Where do candidates go wrong with CAT?

Sadly, people tend to lose the fight in the first stage itself -- believing.

They tend to think that CAT is beyond their reach. I strongly urge all my friends and future CAT aspirants not to make that mistake.

Remember that the one who wins is the one who thinks he/she can!

Do you think being an engineering student helped you perform better in the exam?

Being an engineering student didn't help me in CAT. But good mathematical and logical skills helped me to become an engineer and these same skills helped me in CAT too.

The skills required are similar, but it's not a cause-effect relationship.

Have you got any admission offers yet? What are you currently preparing for?

I’ve got offers from the IIFT and S P Jain Institute of Management and Research, Mumbai.

The CAT result has just come, so CAT-related offers may take a few more days.

I am currently preparing for the Interview and Group Discussion/Essay stage of selection.

Which business schools would you prefer to join?

My dream institute is IIM Ahmedabad. This is because I realised from my experience in BITS Pilani that we can learn a lot about practical skills for life while interacting with students and faculty of premier institutes.

In addition to classroom learning, I find these interactions with the cream of the country's youth intellectually stimulating.

Hence, I want to be part of an institute where I can find them in abundance and learn a lot from them.

Besides CAT, which other exams did you attempt? How difficult was it to prepare for multiple exams?

In addition to the CAT, I gave the CMAT, NMAT and IIFT. I'll also be giving the XAT.

The syllabus for all of these is quite similar, so it’s not that difficult to balance them.

What books, periodicals and websites would you recommend to MBA aspirants?

I suggest you read at least one general newspaper and one business newspaper on a daily basis.

Don't let others tell you which one to read, let your interest guide you. 

Reading a newspaper should not feel like a punishment, but rather a reward or motivation to kick-start a productive day.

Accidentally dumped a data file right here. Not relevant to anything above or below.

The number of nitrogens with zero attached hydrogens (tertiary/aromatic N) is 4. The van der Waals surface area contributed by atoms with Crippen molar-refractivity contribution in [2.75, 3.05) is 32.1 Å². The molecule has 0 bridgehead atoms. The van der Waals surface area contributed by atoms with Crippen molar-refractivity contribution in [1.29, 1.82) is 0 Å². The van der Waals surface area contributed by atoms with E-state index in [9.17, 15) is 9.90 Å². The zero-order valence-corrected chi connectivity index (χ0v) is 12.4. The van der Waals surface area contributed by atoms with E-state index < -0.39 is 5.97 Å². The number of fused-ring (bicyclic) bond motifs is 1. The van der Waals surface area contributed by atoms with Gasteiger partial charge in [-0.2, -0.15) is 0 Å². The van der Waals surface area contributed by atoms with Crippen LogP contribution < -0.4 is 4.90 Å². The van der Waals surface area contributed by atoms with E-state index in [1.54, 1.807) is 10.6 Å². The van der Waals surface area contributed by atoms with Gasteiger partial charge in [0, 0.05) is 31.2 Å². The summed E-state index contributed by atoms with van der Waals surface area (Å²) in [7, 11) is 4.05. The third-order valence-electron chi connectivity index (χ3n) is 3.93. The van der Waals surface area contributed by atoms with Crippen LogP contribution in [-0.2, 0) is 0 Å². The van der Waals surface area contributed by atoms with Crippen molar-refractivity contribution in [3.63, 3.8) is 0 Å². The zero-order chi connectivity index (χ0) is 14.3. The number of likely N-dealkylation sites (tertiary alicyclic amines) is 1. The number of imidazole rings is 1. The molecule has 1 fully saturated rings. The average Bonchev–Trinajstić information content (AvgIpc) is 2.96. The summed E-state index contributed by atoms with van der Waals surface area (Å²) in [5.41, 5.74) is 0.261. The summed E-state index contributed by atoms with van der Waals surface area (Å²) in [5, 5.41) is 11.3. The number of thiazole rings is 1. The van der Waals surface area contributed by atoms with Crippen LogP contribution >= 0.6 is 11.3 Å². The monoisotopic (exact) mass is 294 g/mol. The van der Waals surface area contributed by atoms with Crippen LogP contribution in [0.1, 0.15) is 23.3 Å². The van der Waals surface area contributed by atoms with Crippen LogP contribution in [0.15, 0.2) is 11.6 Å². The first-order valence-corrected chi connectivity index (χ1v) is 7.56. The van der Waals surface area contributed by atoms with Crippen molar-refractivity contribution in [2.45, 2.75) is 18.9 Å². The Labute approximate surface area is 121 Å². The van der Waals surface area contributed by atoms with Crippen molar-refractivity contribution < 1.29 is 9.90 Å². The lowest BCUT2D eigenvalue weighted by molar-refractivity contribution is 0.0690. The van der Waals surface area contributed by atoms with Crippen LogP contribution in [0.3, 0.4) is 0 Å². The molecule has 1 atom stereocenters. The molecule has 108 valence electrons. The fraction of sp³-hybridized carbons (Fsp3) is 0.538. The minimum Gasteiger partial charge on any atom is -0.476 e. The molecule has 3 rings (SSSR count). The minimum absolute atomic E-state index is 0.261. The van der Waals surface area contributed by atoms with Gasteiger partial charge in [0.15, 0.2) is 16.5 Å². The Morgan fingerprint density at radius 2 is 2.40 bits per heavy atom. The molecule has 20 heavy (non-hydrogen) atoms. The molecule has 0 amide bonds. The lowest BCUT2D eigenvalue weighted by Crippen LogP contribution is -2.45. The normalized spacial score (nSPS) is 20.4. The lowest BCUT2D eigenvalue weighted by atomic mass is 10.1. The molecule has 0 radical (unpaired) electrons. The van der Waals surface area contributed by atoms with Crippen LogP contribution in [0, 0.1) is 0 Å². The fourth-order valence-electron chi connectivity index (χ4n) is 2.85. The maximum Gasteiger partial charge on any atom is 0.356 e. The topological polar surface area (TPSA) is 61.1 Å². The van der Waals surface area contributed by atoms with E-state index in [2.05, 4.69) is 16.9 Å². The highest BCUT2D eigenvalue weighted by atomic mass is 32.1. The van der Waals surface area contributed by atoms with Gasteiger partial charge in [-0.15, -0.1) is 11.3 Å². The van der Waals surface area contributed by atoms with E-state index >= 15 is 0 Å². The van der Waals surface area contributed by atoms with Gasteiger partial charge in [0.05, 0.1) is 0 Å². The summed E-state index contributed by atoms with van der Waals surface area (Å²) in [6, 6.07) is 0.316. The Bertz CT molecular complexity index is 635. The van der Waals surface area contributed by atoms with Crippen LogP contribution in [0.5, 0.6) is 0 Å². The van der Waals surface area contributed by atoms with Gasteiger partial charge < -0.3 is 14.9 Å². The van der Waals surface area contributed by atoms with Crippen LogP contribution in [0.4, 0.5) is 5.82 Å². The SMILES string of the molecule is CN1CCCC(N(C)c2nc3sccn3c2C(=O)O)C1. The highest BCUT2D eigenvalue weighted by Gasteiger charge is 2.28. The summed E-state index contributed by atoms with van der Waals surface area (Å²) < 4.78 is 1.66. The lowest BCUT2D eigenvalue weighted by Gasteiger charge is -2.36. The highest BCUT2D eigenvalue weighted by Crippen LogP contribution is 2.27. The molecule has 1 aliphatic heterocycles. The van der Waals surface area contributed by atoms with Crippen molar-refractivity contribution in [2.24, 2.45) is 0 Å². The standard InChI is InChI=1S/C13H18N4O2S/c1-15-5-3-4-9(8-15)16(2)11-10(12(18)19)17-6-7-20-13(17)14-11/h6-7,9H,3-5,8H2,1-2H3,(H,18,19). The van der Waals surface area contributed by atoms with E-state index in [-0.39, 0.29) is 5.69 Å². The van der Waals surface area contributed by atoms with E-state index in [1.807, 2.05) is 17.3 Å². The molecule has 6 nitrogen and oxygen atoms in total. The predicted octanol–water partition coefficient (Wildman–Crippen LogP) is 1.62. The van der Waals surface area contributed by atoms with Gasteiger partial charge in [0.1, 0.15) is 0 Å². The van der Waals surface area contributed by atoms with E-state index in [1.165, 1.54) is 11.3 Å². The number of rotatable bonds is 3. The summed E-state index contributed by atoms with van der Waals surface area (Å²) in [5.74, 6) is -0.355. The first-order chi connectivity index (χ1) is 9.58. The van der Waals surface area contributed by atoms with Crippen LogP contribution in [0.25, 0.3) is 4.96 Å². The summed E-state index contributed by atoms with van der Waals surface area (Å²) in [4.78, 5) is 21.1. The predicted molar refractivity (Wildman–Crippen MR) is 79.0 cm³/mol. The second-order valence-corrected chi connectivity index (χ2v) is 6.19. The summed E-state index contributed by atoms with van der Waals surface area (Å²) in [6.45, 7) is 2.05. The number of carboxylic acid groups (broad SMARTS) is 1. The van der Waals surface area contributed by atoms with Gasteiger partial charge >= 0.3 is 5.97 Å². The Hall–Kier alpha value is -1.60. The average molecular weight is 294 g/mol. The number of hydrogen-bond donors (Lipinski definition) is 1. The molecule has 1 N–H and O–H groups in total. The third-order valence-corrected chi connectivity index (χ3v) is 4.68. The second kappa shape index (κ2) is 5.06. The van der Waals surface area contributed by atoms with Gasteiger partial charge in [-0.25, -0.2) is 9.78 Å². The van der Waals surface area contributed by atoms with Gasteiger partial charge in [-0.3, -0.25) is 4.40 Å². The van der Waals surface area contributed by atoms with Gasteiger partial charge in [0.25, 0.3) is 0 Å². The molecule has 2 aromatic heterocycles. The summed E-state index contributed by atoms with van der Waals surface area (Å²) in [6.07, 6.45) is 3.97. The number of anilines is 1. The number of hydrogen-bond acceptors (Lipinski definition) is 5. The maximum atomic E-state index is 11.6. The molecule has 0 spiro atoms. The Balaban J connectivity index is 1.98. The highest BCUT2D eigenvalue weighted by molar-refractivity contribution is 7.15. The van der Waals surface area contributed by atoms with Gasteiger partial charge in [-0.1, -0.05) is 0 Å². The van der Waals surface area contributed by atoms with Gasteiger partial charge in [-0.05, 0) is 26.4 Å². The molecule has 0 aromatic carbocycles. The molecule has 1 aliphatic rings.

What advice would you give to candidates who aim to get 100 per cent in CAT?

My suggestion to all CAT aspirants would be: believe in yourself and focus completely on your preparation.

Don't let yourself get discouraged midway.

Know your strengths and weaknesses and work accordingly.

Besides academics, what are your interests?

My hobbies include writing poetry, watching anime (Japanese animated series), and doing arts and crafts.

I also like public speaking. In BITS Pilani, I headed the Poetry Club, a 30-member group of poetry enthusiasts from all over India.

My experiences with them shaped me and made me who I am.

What are your career plans for the future?

There are a lot of thoughts about this, of course, but nothing is fixed as of now.

I know two things for sure: First, I want a creative angle in whatever I choose to do.

Second, I want to balance my work life with family life. I will not compromise on family just to run after money or fame.

A good example of what I'd like to do in life is what I did in my internship at Phyzok Learning Solutions LLP.

Using my love for and experience in poetry, I scripted a rap battle between an electron and a proton to teach school students chemistry.

In this way, I want to blend my knowledge and my creative talent to produce something meaningful in my future job/career.

What have you learnt from your life and career so far?

Confidence and self-belief is the key to achieve anything in life.

I have learnt the importance of people in shaping my life -- my family, my friends, my teachers. They have always motivated me to pursue what I wanted.

Who inspires you and why?

My father has always inspired me with his confidence and belief in his abilities.

He is a workaholic and he loves his job and always gives it his best.

At the same time, I really idolise my mother for being able to balance her passion -- teaching -- with her family life.

She has always been there for me and my brother, and she has loved every moment of it.

She keeps us all close as a family and I would like to be able to become like her in the future.

Your advice to our readers?

My advice to all readers would be to realise your potential, believe in yourself, and then work continuously towards the goal you have set for yourself, whichever field it may be in.

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Divya Nair / Rediff.com